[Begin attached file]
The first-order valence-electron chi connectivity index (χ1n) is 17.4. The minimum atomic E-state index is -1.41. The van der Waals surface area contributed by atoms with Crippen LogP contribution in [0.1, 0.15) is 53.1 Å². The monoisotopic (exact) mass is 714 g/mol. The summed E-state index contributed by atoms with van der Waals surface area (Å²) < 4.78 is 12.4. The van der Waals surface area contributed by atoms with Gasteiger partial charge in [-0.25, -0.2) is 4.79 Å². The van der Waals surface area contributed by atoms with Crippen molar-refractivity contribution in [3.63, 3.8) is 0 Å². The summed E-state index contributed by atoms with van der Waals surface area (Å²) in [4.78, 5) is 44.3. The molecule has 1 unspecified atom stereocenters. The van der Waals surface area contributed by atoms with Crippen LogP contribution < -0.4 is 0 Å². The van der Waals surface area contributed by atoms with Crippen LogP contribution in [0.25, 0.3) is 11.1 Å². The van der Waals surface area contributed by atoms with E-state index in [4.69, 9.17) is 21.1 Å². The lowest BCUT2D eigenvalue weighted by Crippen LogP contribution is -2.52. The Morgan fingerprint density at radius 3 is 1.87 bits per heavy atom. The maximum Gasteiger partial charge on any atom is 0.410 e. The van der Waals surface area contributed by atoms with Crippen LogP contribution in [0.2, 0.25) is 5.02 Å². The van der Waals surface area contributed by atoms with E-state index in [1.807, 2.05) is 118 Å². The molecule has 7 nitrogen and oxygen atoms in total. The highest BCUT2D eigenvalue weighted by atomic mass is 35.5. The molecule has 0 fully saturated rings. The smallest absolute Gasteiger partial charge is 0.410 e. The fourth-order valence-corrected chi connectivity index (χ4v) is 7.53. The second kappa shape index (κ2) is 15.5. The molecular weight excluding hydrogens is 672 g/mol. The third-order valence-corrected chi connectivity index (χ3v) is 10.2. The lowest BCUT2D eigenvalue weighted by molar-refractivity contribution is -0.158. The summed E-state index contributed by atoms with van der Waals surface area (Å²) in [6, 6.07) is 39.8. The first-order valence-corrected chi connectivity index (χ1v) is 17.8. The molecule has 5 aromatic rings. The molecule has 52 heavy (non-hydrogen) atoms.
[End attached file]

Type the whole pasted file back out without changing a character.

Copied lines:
The first-order valence-electron chi connectivity index (χ1n) is 17.4. The minimum atomic E-state index is -1.41. The van der Waals surface area contributed by atoms with Crippen LogP contribution in [0.1, 0.15) is 53.1 Å². The monoisotopic (exact) mass is 714 g/mol. The summed E-state index contributed by atoms with van der Waals surface area (Å²) < 4.78 is 12.4. The van der Waals surface area contributed by atoms with Gasteiger partial charge in [-0.25, -0.2) is 4.79 Å². The van der Waals surface area contributed by atoms with Crippen molar-refractivity contribution in [3.63, 3.8) is 0 Å². The summed E-state index contributed by atoms with van der Waals surface area (Å²) in [4.78, 5) is 44.3. The molecule has 1 unspecified atom stereocenters. The van der Waals surface area contributed by atoms with Crippen LogP contribution < -0.4 is 0 Å². The van der Waals surface area contributed by atoms with Crippen LogP contribution in [0.25, 0.3) is 11.1 Å². The van der Waals surface area contributed by atoms with E-state index in [4.69, 9.17) is 21.1 Å². The lowest BCUT2D eigenvalue weighted by Crippen LogP contribution is -2.52. The Morgan fingerprint density at radius 3 is 1.87 bits per heavy atom. The maximum Gasteiger partial charge on any atom is 0.410 e. The van der Waals surface area contributed by atoms with Crippen LogP contribution in [0.2, 0.25) is 5.02 Å². The van der Waals surface area contributed by atoms with E-state index in [1.807, 2.05) is 118 Å². The molecule has 7 nitrogen and oxygen atoms in total. The highest BCUT2D eigenvalue weighted by atomic mass is 35.5. The molecule has 0 fully saturated rings. The smallest absolute Gasteiger partial charge is 0.410 e. The fourth-order valence-corrected chi connectivity index (χ4v) is 7.53. The second kappa shape index (κ2) is 15.5. The molecular weight excluding hydrogens is 672 g/mol. The third-order valence-corrected chi connectivity index (χ3v) is 10.2. The lowest BCUT2D eigenvalue weighted by molar-refractivity contribution is -0.158. The summed E-state index contributed by atoms with van der Waals surface area (Å²) in [6, 6.07) is 39.8. The first-order valence-corrected chi connectivity index (χ1v) is 17.8. The molecule has 5 aromatic rings. The molecule has 52 heavy (non-hydrogen) atoms.